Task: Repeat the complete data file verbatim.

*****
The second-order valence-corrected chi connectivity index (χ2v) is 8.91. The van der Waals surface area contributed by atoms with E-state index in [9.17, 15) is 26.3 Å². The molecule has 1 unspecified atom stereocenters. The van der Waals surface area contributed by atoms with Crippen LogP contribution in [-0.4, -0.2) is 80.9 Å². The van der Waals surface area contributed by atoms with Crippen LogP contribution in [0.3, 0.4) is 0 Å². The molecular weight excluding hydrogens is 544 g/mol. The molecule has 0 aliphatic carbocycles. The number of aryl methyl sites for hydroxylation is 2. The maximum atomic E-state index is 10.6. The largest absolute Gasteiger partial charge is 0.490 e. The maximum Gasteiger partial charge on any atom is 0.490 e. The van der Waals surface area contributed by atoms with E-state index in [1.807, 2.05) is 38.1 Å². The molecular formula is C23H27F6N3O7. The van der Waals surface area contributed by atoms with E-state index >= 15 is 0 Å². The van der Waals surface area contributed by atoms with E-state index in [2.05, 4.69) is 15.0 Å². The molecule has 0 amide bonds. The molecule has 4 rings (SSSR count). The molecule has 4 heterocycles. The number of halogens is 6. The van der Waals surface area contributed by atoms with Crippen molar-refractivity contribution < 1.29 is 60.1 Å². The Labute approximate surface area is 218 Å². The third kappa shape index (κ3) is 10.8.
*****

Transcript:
The second-order valence-corrected chi connectivity index (χ2v) is 8.91. The van der Waals surface area contributed by atoms with E-state index in [9.17, 15) is 26.3 Å². The molecule has 1 unspecified atom stereocenters. The van der Waals surface area contributed by atoms with Crippen LogP contribution in [-0.4, -0.2) is 80.9 Å². The van der Waals surface area contributed by atoms with Crippen LogP contribution in [0.3, 0.4) is 0 Å². The molecular weight excluding hydrogens is 544 g/mol. The molecule has 0 aliphatic carbocycles. The number of aryl methyl sites for hydroxylation is 2. The maximum atomic E-state index is 10.6. The largest absolute Gasteiger partial charge is 0.490 e. The maximum Gasteiger partial charge on any atom is 0.490 e. The van der Waals surface area contributed by atoms with E-state index in [1.807, 2.05) is 38.1 Å². The molecular formula is C23H27F6N3O7. The van der Waals surface area contributed by atoms with E-state index >= 15 is 0 Å². The van der Waals surface area contributed by atoms with E-state index in [2.05, 4.69) is 15.0 Å². The molecule has 0 amide bonds. The molecule has 4 rings (SSSR count). The molecule has 4 heterocycles. The number of halogens is 6. The van der Waals surface area contributed by atoms with Crippen molar-refractivity contribution < 1.29 is 60.1 Å². The Labute approximate surface area is 218 Å². The third kappa shape index (κ3) is 10.8.